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Let $X$ be an irreducible separated scheme of finite type over an algebraically closed field $k$. In the proof of Theorem 8.15 Hartshorne claims that for any closed point $x\in X$ we have $dim\mathcal{O}_{X,x}=dim X$. This is an exercise in Hartshorne in the case that X is integral, i.e. also reduced. But the proof i know does not work in this more general situation and i was not able to find this statement anywhere else. Does anyone know how this works in this case ?

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It is false in general. –  only Oct 22 '12 at 19:09
Could you give an example ? –  Dieter Meint Oct 22 '12 at 19:49
Sorry, I misread your question; I thought it was asking about removing the "of finite type over an algebraically closed field" condition. –  only Oct 22 '12 at 23:14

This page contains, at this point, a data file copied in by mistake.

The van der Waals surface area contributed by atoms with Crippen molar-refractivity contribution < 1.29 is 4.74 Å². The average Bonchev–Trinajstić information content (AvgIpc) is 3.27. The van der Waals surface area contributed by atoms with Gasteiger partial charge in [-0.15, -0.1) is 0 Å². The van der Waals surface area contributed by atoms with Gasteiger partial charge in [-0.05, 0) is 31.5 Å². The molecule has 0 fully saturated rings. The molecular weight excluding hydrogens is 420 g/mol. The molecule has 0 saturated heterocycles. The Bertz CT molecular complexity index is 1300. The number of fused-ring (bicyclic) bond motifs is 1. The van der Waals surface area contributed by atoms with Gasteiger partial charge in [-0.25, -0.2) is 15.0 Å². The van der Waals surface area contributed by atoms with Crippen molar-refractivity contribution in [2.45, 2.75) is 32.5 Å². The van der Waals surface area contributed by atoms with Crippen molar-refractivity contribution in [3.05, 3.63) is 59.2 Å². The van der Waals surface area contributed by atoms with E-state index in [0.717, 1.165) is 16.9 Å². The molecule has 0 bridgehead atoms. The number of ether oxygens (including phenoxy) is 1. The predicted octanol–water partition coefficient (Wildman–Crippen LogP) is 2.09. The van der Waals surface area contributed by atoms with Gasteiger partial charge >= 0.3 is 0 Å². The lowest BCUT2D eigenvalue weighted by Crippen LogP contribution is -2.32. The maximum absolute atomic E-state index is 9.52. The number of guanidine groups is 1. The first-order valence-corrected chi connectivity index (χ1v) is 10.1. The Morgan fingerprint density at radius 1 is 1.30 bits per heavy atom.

1 Answer 1

As the dimension can be computed locally, you can suppose $X$ is affine defined by a finitely generated $k$-algebra $A$. Let $N$ be the ideal of nilpotent elements of $A$. Let $m$ be the maximal ideal of $A$ corresponding to $x$.

Then $A/N$ defined an integral algebraic variety, and $m/N$ is a maximal ideal. Let $Y$ be the affine integral algebraic variety associated to $A/N$ and let $y$ be the point of $Y$ corresponding to $m/N$. Then $\dim Y=\dim X$ because the closed immersion $Y\to X$ is actually a homeomorphism (it is surjective). On the other hand, $O_{Y,y}=O_{X,x}/(NO_{X,x})$. Similarly to $Y$, we have $\dim Y=\dim O_{Y,y}=\dim O_{X,x}$. So $\dim X=\dim O_{X,x}$.

It is not necessary to suppose $k$ algebraically closed, and $X$ needs not separated.

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